Serological Markers of Celiac Disease

Serological testing for autoantibodies relevant to CD includes measurement of antigliadin antibodies (AGA), serum endomysial antibodies (EMA), tissue transglutaminase antibodies (tTG), and total serum IgA. Antigliadin antibodies are antibodies against the proteins present in the ethanol-soluble fraction of wheat gluten and can be measured using IgA- or IgG-specific AGA ELISA assays. The AGA test is the least sensitive (IgA AGA 75-90%; IgG AGA 69-85%) and least specific (IgA AGA 82-95%; IgG AGA 73-90%) serological test for the diagnosis of CD.2 The lower sensitivity of AGA

is illustrated in this patient's lab results, where AGA IgA and IgG were both negative, even though the other serological tests for CD were positive and the diagnosis of CD was confirmed by biopsy and response to a gluten-free diet.

IgA EMA are detected by indirect immunofluorescence using monkey esophagus or human umbilical cord frozen sections as substrate, and results are expressed as titers. Traditionally EMA was the preferred serological test for CD with the highest sensitivity (85-98%) and specificity (97-100%);2 however, indirect IF is considered a laborintensive, observer-dependent method. In 1997, it was shown that tTG is the autoantigen of endomysial antibodies, and ELISA assays for anti-tTG antibodies were developed.6 IgA tTG antibodies are more sensitive (90-98%) than EMA and have similar specificity (94-97%).2 Sensitivity and specificity variation are due to differences in methodology and the source of tTG (guinea pig or human recombinant). Approximately 2% of patients with the diagnosis of CD are IgA-deficient, which is a 10-16-fold higher occurrence than observed in the general population.7 IgA deficiency in patients with CD often leads to negative ser-ological test results in assays using anti-IgA antibodies. It is often useful to measure total serum IgA as part of the diagnostic workup for celiac disease, especially when IgA-based serology assays are being utilized.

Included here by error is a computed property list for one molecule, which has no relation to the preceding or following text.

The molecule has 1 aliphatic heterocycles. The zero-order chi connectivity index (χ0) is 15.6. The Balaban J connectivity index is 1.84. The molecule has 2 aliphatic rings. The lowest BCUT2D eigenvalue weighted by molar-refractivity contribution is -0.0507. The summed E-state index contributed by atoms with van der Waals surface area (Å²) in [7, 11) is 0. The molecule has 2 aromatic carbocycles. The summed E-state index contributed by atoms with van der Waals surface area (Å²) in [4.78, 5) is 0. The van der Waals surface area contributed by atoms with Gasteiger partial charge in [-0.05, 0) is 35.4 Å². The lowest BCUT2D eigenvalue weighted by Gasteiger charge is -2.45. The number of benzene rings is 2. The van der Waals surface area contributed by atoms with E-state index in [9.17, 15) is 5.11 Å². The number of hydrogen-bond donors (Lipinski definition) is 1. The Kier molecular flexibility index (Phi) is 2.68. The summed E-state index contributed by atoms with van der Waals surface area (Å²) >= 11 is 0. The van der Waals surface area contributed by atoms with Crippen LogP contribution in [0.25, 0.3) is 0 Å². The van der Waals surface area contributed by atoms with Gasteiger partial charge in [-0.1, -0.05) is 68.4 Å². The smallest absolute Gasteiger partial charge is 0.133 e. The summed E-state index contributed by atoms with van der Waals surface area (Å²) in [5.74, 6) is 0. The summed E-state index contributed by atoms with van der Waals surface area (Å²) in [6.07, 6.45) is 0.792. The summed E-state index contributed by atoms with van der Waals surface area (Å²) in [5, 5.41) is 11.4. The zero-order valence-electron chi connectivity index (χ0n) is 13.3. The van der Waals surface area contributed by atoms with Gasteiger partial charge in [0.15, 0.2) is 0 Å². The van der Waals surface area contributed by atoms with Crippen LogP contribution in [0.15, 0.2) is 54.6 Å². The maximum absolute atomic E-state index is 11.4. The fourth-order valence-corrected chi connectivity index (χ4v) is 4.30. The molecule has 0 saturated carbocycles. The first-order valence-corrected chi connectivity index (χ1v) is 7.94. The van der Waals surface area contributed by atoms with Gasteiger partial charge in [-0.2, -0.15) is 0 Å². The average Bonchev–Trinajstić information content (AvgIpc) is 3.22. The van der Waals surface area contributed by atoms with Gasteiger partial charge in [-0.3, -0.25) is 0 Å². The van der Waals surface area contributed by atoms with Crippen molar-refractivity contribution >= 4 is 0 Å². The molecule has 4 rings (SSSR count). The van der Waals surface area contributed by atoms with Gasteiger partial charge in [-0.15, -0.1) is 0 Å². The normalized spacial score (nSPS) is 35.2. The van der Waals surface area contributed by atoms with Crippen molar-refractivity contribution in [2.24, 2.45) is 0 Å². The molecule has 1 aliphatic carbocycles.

The role of serological testing in the diagnosis of CD includes identification of patients for whom biopsy might be warranted because of the presence of characteristic symptoms, or because they are at increased risk for CD due to the presence of associated disorders. Once CD is biopsy-confirmed, serological tests may be used to monitor dietary compliance since they are seldom detectable 6-12 months after the introduction of a gluten-free diet. Further studies and improvements in methodology may allow serological testing to be used for screening of the general population and/or may eliminate the need for biopsy.

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